Prince Harry just sat down for another super candid interview, but don’t worry — this one is far less dramatic than his stunning March tell-all with his wife Meghan Markle and Oprah Winfrey. The new interview features the former royal being casually upfront about his past in conversation with actor and podcaster Dax Shepard, talking about everything from those notorious viral photos from 2012 to the unique struggles of growing up in the public eye as a royal.
A recent appearance on an episode of the Armchair Expert podcast led to a lighthearted but enlightening discussion about all the Duke of Sussex. It's the first interview that Harry has had since that revealing Oprah tell-all, but the stress of the CBS interview thankfully didn't keep the Duke from being open to talking about his life. The fact that Shepard was characteristically irreverent also helped keep the conversation casual.
"I'm really excited to meet you because, in full disclosure I'm the most ill-informed person on the royal family, at least in my circle," Shepard admitted.
Harry happily obliged the actor's questions, even when they veered into more scandalous territory. Early into the conversation, Shepard made references to Harry's "awesome nude photos in Vegas" from 2012, complimenting the former royal on his impressive physique at the time (a side effect of staying fit while he was in the military).
"God, this motherfucker's got a good body!'" Shepard recalled of his reaction to the viral photos. "You are in tremendous shape!"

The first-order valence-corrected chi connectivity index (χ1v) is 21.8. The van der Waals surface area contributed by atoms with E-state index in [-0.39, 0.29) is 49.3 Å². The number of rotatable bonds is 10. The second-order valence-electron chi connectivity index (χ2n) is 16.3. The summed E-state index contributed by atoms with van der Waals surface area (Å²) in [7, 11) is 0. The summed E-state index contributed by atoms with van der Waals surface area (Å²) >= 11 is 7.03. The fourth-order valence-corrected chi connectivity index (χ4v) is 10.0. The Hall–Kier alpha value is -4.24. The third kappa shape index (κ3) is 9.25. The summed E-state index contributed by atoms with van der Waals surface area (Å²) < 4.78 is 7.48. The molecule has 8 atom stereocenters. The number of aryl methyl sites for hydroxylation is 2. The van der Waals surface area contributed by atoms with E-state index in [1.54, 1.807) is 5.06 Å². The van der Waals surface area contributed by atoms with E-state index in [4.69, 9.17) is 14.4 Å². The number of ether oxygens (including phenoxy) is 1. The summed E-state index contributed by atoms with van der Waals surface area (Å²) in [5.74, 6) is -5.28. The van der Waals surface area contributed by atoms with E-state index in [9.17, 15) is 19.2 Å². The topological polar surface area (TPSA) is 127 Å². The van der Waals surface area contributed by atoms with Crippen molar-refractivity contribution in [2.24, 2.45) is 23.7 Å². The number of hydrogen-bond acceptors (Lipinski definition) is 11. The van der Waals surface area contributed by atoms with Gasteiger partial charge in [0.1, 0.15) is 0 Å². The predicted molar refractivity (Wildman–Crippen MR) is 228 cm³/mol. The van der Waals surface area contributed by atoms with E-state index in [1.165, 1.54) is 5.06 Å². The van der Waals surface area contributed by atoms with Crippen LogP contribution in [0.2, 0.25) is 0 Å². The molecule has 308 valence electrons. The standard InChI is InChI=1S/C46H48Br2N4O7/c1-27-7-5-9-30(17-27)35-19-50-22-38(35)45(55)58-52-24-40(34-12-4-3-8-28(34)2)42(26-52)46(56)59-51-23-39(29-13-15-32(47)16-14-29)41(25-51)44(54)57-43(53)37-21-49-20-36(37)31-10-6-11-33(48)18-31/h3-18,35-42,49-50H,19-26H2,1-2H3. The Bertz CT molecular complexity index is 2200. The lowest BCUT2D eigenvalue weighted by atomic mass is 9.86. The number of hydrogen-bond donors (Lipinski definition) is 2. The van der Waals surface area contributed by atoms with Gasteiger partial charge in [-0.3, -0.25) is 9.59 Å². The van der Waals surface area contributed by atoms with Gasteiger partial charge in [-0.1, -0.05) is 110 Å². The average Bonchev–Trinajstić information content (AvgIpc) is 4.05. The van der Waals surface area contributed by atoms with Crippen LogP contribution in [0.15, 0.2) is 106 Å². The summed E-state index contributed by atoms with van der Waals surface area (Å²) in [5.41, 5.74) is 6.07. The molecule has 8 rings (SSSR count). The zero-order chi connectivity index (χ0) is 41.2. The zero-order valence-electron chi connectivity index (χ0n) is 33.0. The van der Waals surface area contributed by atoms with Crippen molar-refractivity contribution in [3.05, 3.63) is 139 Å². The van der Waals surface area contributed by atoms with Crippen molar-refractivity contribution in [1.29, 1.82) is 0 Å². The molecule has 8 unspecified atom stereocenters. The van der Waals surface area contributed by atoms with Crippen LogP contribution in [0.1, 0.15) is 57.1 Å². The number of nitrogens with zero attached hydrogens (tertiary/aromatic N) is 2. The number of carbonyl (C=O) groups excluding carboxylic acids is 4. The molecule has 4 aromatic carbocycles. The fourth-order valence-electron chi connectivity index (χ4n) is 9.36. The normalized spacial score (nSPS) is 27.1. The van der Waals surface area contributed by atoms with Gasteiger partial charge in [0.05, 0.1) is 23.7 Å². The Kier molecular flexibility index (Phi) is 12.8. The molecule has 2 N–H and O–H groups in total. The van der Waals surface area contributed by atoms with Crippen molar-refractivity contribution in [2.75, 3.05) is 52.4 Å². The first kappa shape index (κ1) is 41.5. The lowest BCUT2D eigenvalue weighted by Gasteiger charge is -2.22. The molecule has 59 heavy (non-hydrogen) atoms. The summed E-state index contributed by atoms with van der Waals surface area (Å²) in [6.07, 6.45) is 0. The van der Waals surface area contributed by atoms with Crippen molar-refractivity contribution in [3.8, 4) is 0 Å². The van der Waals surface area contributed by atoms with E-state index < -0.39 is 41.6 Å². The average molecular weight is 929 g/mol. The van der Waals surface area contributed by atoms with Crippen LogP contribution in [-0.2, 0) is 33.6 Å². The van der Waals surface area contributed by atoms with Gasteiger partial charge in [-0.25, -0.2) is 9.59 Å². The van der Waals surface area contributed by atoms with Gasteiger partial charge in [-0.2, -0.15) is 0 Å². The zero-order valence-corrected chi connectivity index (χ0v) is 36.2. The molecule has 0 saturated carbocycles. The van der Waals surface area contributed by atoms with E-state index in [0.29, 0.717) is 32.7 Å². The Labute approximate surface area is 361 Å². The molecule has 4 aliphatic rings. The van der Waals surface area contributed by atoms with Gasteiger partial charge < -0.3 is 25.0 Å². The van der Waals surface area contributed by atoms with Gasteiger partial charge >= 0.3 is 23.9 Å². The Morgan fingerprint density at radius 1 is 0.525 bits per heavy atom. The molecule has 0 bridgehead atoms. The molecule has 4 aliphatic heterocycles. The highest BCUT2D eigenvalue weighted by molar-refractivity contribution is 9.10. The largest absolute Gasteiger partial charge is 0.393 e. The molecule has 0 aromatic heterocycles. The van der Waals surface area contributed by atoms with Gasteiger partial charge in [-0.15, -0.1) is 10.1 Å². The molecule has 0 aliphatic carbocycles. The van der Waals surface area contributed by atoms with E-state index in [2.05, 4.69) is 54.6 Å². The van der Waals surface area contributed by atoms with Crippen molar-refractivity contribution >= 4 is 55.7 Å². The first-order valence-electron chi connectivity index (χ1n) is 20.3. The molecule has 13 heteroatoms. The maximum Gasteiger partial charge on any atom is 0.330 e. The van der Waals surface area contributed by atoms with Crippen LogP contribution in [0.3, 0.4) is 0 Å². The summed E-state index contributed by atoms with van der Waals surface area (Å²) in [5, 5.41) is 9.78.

"Okay, now it's getting weird," Harry laughed. "But that was a few weeks before I went to Afghanistan."
He went on to discuss the underlying reasons for his wild behaviour in the past, linking it to a history of unprocessed trauma — something that Shepard, who spoke of a personal struggle with addiction, could relate to.
“There’s a reason for [acting up],” Harry explained on the podcast. “And for you, it was your upbringing and everything that happened to you, the trauma, the pain, the suffering. All of a sudden you find yourself doing a shitload of drugs and partying hard."
“Look how many other people do that, as well," he continued. "They wouldn’t necessarily have their awareness at the time. I certainly didn’t have the awareness when I was going wild. Like, Why am I actually doing this? In the moment, it’s like, Well, why not? I’m in my 20s. This is what I’m supposed to do, isn’t it?"
Some of that unrecognised emotional struggle was no doubt due to the fact that Harry and his family live under a microscope; when almost every aspect of your life is made public and subject to limitless scrutiny, you're bound to feel overwhelmed. For Harry, being under constant watch by the world has been one of the most difficult things to deal with as a royal.
"It's a mix between The Truman Show and being in a zoo,” he shared. "The biggest issue for me was that being born into it you inherit the risk, you inherit the risk that comes with it. You inherit every element of it without choice and because of the way that the UK media are, they feel an ownership over you."
"Literally like a full-on ownership, and then they give the impression to some, well most, of their readers that that is the case, but I think it’s a really dangerous place to be if you don’t have a choice. But then of course people, quite rightly, will turn around and go, 'So what if you didn’t have a choice? It was privilege.'”
Now that Harry and Meghan have stepped back from their positions as senior members of the Royal Family, they don't have to ascribe to the many rules and protocols of The Firm (which often include maintaining a cordial relationship with the same media that would hound them daily). As technically private, financially independent people living it up in California, the Sussexes are shaping their own narratives, one interview at a time.